9. Although languages like Python have become immensely popular because they are easy to learn, enabling rapid prototyping, and have accumulated vast libraries for many different applications, they have yet to earn their place in Industry practice because of their relatively poor performance. Verification teams constantly struggle keeping their already slow nightly regression runs nightly; having it turn into days or weeks is not acceptable. I do know a number of design teams have successfully developed testbench models in <your_favorite_language_here>. Those are fragmented examples and as the other David says, it would be stretching resources to support all of them. We are still wasting resources from the mistake of having to support both Verilog and VHDL HDLs back in the 1990s. Is it possible optimizing Python overtakes the performance of C/C++ in the years to come? Maybe. But unlikely in the next decade.
  10. It is not possible to have a class object with both a member variable from B and member variable from C simultaneously; it is one or the other. So you can never randomize an object with both member variables. Perhaps you can show some example code of what you are thinking.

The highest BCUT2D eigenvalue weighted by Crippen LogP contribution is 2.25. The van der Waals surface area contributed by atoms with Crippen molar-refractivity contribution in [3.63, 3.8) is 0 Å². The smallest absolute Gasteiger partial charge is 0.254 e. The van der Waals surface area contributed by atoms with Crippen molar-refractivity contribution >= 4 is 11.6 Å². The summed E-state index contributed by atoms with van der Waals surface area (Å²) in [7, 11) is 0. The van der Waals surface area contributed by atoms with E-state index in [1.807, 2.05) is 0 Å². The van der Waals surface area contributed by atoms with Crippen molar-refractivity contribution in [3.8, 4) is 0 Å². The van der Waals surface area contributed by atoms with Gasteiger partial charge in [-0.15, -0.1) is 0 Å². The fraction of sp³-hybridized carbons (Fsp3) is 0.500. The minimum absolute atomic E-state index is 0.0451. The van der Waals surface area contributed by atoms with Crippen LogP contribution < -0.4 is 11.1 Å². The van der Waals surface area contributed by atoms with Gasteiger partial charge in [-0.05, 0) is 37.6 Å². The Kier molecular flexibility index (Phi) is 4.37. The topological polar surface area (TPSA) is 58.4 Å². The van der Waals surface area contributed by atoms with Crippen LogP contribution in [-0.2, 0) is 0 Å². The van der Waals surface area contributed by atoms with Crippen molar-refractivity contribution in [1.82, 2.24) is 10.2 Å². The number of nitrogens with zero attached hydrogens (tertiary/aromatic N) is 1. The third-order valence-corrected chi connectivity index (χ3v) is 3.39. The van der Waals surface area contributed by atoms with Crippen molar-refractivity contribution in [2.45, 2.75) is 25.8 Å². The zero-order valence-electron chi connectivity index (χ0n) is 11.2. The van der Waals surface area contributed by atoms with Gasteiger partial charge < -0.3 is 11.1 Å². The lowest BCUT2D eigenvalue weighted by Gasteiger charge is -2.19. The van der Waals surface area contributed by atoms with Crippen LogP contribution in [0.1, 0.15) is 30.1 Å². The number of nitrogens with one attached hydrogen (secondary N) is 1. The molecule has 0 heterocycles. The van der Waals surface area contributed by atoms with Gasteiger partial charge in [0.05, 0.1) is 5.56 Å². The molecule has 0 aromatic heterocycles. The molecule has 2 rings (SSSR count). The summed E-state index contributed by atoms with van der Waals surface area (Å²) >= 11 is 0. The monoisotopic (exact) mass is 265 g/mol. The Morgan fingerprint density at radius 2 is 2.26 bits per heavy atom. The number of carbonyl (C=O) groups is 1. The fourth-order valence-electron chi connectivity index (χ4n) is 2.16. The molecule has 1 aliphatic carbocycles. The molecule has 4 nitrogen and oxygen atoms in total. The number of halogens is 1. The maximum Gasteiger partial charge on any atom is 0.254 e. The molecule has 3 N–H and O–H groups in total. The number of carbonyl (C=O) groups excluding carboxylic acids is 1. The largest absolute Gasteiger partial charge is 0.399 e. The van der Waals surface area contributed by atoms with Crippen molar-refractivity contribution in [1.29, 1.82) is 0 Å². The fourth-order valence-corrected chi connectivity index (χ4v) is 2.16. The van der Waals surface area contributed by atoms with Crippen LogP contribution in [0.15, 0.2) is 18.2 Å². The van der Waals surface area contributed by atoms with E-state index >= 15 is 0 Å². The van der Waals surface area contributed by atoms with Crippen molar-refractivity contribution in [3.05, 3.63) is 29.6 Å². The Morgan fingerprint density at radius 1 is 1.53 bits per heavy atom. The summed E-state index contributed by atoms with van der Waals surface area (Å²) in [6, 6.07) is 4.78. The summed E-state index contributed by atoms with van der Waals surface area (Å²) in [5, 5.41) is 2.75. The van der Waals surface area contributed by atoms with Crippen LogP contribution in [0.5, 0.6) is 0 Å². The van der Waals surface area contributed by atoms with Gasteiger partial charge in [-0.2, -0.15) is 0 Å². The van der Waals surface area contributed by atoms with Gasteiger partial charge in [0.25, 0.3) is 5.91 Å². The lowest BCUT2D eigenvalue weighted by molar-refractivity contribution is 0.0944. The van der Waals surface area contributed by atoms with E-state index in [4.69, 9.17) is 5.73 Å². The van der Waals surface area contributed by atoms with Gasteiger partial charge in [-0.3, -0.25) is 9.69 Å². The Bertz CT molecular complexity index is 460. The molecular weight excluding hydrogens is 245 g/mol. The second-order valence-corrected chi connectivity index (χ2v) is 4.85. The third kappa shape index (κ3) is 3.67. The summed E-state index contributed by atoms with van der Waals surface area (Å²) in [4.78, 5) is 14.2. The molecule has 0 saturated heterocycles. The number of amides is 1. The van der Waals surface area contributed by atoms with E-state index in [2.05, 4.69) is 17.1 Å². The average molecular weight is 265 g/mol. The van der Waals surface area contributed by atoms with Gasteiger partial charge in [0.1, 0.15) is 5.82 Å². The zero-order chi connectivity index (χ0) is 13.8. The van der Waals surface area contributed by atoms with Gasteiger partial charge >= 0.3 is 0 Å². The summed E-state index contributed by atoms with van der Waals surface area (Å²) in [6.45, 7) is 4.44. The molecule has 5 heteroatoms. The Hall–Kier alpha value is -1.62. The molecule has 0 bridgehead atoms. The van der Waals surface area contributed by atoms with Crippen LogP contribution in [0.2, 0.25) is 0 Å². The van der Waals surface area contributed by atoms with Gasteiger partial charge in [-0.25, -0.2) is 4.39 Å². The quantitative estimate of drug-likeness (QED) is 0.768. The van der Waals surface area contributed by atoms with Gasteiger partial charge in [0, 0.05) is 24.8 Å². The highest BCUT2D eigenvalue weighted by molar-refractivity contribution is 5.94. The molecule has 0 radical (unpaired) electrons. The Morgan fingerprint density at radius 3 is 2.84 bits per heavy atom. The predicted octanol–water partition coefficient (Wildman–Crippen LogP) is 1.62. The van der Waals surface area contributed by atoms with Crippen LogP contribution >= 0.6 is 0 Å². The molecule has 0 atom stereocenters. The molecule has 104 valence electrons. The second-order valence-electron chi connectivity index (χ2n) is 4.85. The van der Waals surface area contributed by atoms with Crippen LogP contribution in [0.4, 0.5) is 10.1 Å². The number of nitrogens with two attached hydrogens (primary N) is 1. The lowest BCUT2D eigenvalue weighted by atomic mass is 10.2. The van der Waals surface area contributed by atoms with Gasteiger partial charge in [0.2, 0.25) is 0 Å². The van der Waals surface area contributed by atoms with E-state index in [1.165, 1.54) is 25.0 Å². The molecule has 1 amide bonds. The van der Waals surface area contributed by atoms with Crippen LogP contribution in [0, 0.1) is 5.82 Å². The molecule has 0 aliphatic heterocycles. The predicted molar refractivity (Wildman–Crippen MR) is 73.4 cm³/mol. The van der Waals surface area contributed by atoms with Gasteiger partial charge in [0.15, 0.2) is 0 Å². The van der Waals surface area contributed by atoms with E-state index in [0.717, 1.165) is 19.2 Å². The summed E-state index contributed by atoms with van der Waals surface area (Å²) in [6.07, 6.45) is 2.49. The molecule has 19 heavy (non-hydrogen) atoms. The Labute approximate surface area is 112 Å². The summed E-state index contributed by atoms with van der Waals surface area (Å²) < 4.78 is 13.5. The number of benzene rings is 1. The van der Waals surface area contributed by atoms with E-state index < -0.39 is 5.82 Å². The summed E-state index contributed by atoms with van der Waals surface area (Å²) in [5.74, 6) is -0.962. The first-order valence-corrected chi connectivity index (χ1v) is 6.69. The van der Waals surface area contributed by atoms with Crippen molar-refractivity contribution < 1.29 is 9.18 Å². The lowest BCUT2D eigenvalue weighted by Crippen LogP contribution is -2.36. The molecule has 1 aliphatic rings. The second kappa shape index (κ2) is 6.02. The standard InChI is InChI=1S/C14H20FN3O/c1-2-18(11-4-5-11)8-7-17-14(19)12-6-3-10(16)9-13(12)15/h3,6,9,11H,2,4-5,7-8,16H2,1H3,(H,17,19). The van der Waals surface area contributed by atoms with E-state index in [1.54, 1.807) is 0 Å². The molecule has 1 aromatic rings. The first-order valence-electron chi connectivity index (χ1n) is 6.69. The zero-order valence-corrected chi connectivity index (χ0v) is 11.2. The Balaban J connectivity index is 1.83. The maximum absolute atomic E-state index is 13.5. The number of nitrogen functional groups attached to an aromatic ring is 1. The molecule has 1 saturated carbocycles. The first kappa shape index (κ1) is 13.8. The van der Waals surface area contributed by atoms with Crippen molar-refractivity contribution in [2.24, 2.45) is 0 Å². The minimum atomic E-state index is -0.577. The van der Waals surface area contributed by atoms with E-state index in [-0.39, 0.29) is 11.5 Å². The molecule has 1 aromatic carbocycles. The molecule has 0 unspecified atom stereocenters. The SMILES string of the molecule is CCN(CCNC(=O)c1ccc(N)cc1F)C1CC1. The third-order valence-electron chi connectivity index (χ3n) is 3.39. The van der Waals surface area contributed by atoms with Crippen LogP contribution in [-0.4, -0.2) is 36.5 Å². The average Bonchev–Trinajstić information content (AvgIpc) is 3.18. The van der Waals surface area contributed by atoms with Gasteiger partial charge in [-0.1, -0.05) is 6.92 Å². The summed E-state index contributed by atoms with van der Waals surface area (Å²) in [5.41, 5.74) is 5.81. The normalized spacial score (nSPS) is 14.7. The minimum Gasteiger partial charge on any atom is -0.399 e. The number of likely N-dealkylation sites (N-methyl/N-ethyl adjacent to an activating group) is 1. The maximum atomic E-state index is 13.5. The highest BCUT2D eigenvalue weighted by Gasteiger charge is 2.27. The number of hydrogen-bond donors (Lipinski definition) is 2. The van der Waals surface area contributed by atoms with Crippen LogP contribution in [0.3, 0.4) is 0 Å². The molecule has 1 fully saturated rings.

11. Of course @(func(signal)) is going to cost more in performance than just plain @(signal).
  12. This does not work, This is exactly the problem described in the original post.
  13. I think defparam is partly to blame here. Before introducing the inline parameter override syntax using #(param1,...) in Verilog-2001, it was very difficult to predict when a parameter had received its final elaborated value relative the the module referencing it. Adding generate constructs makes that process even harder when you start allowing hierarchical references to parameters outside you instance, before the instance hierarchy has been fully elaborated. So the "no hierarchical names" rule is a broad hammer. In your particular example, you can get around this rule by using typedef instead of parameter references. SystemVerilog allows referencing a type from an interface port because there is a strict relationship between the interface instance and the port it is connected to. interface bus #(N = 8) (); typedef logic [N-1:0] adr_t; logic [N-1:0] adr; endinterface module m #(M = 8) (bus intf0, input [M-1:0] adr_pure1 ); typedef intf0.adr_t adr_t; // bring interface type into local scope if (M != $bits(adr_t)) $error("unequal parameters"); endmodule module top; bus b(); m m1(b,'0); // no error m #(10) m2(b,'0); // error endmodule